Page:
Shaky putter costs Wie a shot at U.S. Open
SUMMIT, N.J. -- Michelle Wie tugged her cap over her face when a 3-foot par putt skimmed over the right edge of the cup, and the 3,500 fans who thought they might witness history gasped and groaned.
|Gene Wojciechowski's take|
The next chowderhead who says Michelle Wie doesn't "belong" within a par 5 of men's golf gets to catch one of her drives with their teeth. And while waiting for oral surgery, they also should be required to watch all 36 holes of Wie's U.S. Open sectional qualifying, where she came tantalizingly close to making golf history Monday.
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For nearly 10 hours Monday at Canoe Brook, in an electric atmosphere that at times felt like a U.S. Open, Wie tantalized an overflow crowd, raising their hopes that a 16-year-old girl could join Tiger Woods and Phil Mickelson at Winged Foot in two weeks for the toughest test in golf.
But it won't be this year.
That putt was the start of three straight bogeys, sending Wie to a 3-over 75 in her second round of U.S. Open qualifying. She tied for 59th at 1-over 143, five shots short of even having a chance for the 18th and final spot in the 153-player field.
"Obviously, I'm disappointed I didn't make it," she said. "I'm satisfied with the way I tried. I played my hardest out there."
She won over the crowd, and even the two men with whom she played.
"She's very, very good. And she's only bloody 16," said Long Island club pro Rick Hartmann, who finished at 4-over 146. "You guys are going to be writing about her for a long time."
Wie played well enough to make the cut, but that wasn't what she was playing for.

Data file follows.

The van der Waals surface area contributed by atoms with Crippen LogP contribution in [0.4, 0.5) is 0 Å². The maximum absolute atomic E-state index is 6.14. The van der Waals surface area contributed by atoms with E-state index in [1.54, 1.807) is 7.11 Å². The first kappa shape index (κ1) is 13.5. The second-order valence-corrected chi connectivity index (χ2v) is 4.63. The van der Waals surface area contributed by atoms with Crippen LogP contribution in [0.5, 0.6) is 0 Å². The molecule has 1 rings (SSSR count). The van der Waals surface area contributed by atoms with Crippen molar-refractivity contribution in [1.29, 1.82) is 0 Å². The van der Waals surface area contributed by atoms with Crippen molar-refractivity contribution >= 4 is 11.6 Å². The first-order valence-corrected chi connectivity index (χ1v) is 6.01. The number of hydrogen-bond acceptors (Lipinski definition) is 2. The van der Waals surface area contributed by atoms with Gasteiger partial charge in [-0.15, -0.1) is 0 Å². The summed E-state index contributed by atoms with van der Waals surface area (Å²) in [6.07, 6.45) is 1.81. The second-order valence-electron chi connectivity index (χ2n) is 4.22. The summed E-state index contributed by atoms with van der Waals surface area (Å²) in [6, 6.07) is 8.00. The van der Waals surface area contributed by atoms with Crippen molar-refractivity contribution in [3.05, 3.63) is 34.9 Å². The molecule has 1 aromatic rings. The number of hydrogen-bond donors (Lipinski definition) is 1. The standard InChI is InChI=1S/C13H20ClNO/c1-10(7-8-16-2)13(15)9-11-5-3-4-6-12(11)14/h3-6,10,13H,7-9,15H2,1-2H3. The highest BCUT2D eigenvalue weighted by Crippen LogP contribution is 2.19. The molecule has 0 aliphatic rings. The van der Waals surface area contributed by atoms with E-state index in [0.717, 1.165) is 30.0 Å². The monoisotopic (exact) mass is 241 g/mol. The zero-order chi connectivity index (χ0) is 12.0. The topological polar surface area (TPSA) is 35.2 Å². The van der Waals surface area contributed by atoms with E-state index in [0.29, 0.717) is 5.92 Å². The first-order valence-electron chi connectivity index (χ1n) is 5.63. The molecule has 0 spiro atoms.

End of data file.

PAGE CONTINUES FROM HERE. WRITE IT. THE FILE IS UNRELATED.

That required more than she had.
She missed six birdie putts inside 12 feet in the morning on the easier South course and still shot 2-under 68, holing a 60-foot chip for birdie on her final hole that set off a frenzy for those lucky enough to watch. Interest was so high that Canoe Brook closed the gates shortly before lunch because club officials didn't think it could handle so many people.
When she saved par with a tricky, 5-foot putt on her ninth hole in the afternoon, Wie still was at 2 under and needed two birdies to have a shot at going to Winged Foot. But the cheers that carried her along the tree-lined fairways soon turned into sympathetic applause.
The next stop for Wie is a major -- against women.
She headed south to Bulle Rock near Baltimore for the LPGA Championship, where she was runner-up a year ago and will be one of the favorites. Her parents said she will throw out the first pitch Tuesday night when the Baltimore Orioles play Toronto. The fans at Camden Yards won't see the first woman in the U.S. Open, only one who tried.
"I'm very proud of her," said her father, B.J. Wie. "A little disappointed, but very proud. I think Michelle demonstrated that it's possible for a woman to play in a men's major."
Replied his only child, "I think finally my dad said something right."
"Hopefully, this just shows or motivates people to do what they want to do," Wie said. "I feel a lot more motivated after today."
The putts that kept her from a low round in the morning doomed her chances in the afternoon.
After hitting a fan in the leg with her tee shot on the fourth, she was 25 feet away for birdie and ran the putt 3 feet by. Wie missed the par putt for only her second bogey of the day.
She three-putted the next hole for bogey, too, a slippery 25-foot putt that she ran a few feet by and missed coming back. Then on the 442-yard sixth hole, she again missed the fairway, chipped across into more rough, and when she finally reached the green, Wie had to make a 5-foot putt to escape with bogey.